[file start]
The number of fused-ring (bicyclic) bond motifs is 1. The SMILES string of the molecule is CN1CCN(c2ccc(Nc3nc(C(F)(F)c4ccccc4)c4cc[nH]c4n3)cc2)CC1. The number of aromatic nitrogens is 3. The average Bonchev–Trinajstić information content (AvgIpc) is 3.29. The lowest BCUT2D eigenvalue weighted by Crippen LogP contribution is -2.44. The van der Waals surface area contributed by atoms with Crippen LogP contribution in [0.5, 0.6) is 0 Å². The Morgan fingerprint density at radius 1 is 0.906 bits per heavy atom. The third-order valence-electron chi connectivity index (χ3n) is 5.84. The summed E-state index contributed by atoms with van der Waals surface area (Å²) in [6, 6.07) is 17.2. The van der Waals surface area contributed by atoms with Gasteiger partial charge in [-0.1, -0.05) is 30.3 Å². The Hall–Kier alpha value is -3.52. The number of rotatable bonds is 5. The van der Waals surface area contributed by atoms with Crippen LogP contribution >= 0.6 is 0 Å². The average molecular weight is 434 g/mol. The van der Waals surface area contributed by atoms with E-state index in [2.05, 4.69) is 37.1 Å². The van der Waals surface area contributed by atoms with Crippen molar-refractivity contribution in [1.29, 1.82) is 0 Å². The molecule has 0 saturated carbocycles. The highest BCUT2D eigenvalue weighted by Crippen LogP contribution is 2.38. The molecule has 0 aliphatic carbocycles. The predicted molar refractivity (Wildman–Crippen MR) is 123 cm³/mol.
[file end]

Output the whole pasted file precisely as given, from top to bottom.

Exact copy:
The number of fused-ring (bicyclic) bond motifs is 1. The SMILES string of the molecule is CN1CCN(c2ccc(Nc3nc(C(F)(F)c4ccccc4)c4cc[nH]c4n3)cc2)CC1. The number of aromatic nitrogens is 3. The average Bonchev–Trinajstić information content (AvgIpc) is 3.29. The lowest BCUT2D eigenvalue weighted by Crippen LogP contribution is -2.44. The van der Waals surface area contributed by atoms with Crippen LogP contribution in [0.5, 0.6) is 0 Å². The Morgan fingerprint density at radius 1 is 0.906 bits per heavy atom. The third-order valence-electron chi connectivity index (χ3n) is 5.84. The summed E-state index contributed by atoms with van der Waals surface area (Å²) in [6, 6.07) is 17.2. The van der Waals surface area contributed by atoms with Gasteiger partial charge in [-0.1, -0.05) is 30.3 Å². The Hall–Kier alpha value is -3.52. The number of rotatable bonds is 5. The van der Waals surface area contributed by atoms with Crippen LogP contribution >= 0.6 is 0 Å². The average molecular weight is 434 g/mol. The van der Waals surface area contributed by atoms with E-state index in [2.05, 4.69) is 37.1 Å². The van der Waals surface area contributed by atoms with Crippen molar-refractivity contribution in [1.29, 1.82) is 0 Å². The molecule has 0 saturated carbocycles. The highest BCUT2D eigenvalue weighted by Crippen LogP contribution is 2.38. The molecule has 0 aliphatic carbocycles. The predicted molar refractivity (Wildman–Crippen MR) is 123 cm³/mol.